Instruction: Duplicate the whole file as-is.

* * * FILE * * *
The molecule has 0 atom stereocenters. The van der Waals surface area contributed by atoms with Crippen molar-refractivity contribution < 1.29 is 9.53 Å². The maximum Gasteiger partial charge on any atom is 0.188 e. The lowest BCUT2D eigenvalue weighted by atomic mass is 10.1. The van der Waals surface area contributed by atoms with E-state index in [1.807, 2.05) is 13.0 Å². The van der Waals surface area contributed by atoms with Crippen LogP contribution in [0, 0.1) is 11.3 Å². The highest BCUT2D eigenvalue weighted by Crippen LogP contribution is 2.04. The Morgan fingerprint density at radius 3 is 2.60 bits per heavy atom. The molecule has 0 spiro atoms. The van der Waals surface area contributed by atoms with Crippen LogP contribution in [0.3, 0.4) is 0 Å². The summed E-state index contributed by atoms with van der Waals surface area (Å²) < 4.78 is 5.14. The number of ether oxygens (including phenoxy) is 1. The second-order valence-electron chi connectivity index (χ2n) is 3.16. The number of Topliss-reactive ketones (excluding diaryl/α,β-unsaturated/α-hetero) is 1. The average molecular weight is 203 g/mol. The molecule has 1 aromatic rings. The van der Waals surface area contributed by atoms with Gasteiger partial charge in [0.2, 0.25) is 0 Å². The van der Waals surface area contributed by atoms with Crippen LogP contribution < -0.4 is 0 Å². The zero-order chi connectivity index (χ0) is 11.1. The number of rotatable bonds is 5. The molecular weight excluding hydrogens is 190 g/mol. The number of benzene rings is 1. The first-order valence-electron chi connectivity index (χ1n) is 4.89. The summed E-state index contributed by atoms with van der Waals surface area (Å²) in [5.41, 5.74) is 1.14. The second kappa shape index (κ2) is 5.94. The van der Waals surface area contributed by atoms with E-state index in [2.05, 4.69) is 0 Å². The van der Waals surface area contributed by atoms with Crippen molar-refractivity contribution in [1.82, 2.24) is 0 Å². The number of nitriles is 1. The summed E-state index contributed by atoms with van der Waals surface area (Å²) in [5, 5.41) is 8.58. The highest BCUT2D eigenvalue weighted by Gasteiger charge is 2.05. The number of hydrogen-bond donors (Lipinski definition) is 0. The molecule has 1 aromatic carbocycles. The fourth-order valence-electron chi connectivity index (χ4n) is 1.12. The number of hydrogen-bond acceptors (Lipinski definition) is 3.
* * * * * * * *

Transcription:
The molecule has 0 atom stereocenters. The van der Waals surface area contributed by atoms with Crippen molar-refractivity contribution < 1.29 is 9.53 Å². The maximum Gasteiger partial charge on any atom is 0.188 e. The lowest BCUT2D eigenvalue weighted by atomic mass is 10.1. The van der Waals surface area contributed by atoms with E-state index in [1.807, 2.05) is 13.0 Å². The van der Waals surface area contributed by atoms with Crippen LogP contribution in [0, 0.1) is 11.3 Å². The highest BCUT2D eigenvalue weighted by Crippen LogP contribution is 2.04. The Morgan fingerprint density at radius 3 is 2.60 bits per heavy atom. The molecule has 0 spiro atoms. The van der Waals surface area contributed by atoms with Crippen LogP contribution in [0.3, 0.4) is 0 Å². The summed E-state index contributed by atoms with van der Waals surface area (Å²) < 4.78 is 5.14. The number of ether oxygens (including phenoxy) is 1. The second-order valence-electron chi connectivity index (χ2n) is 3.16. The number of Topliss-reactive ketones (excluding diaryl/α,β-unsaturated/α-hetero) is 1. The average molecular weight is 203 g/mol. The molecule has 1 aromatic rings. The van der Waals surface area contributed by atoms with Gasteiger partial charge in [0.2, 0.25) is 0 Å². The van der Waals surface area contributed by atoms with Crippen LogP contribution < -0.4 is 0 Å². The zero-order chi connectivity index (χ0) is 11.1. The number of rotatable bonds is 5. The molecular weight excluding hydrogens is 190 g/mol. The number of benzene rings is 1. The first-order valence-electron chi connectivity index (χ1n) is 4.89. The summed E-state index contributed by atoms with van der Waals surface area (Å²) in [5.41, 5.74) is 1.14. The second kappa shape index (κ2) is 5.94. The van der Waals surface area contributed by atoms with E-state index in [2.05, 4.69) is 0 Å². The van der Waals surface area contributed by atoms with Crippen molar-refractivity contribution in [1.82, 2.24) is 0 Å². The number of nitriles is 1. The summed E-state index contributed by atoms with van der Waals surface area (Å²) in [5, 5.41) is 8.58. The highest BCUT2D eigenvalue weighted by Gasteiger charge is 2.05. The number of hydrogen-bond donors (Lipinski definition) is 0. The molecule has 1 aromatic carbocycles. The fourth-order valence-electron chi connectivity index (χ4n) is 1.12. The number of hydrogen-bond acceptors (Lipinski definition) is 3.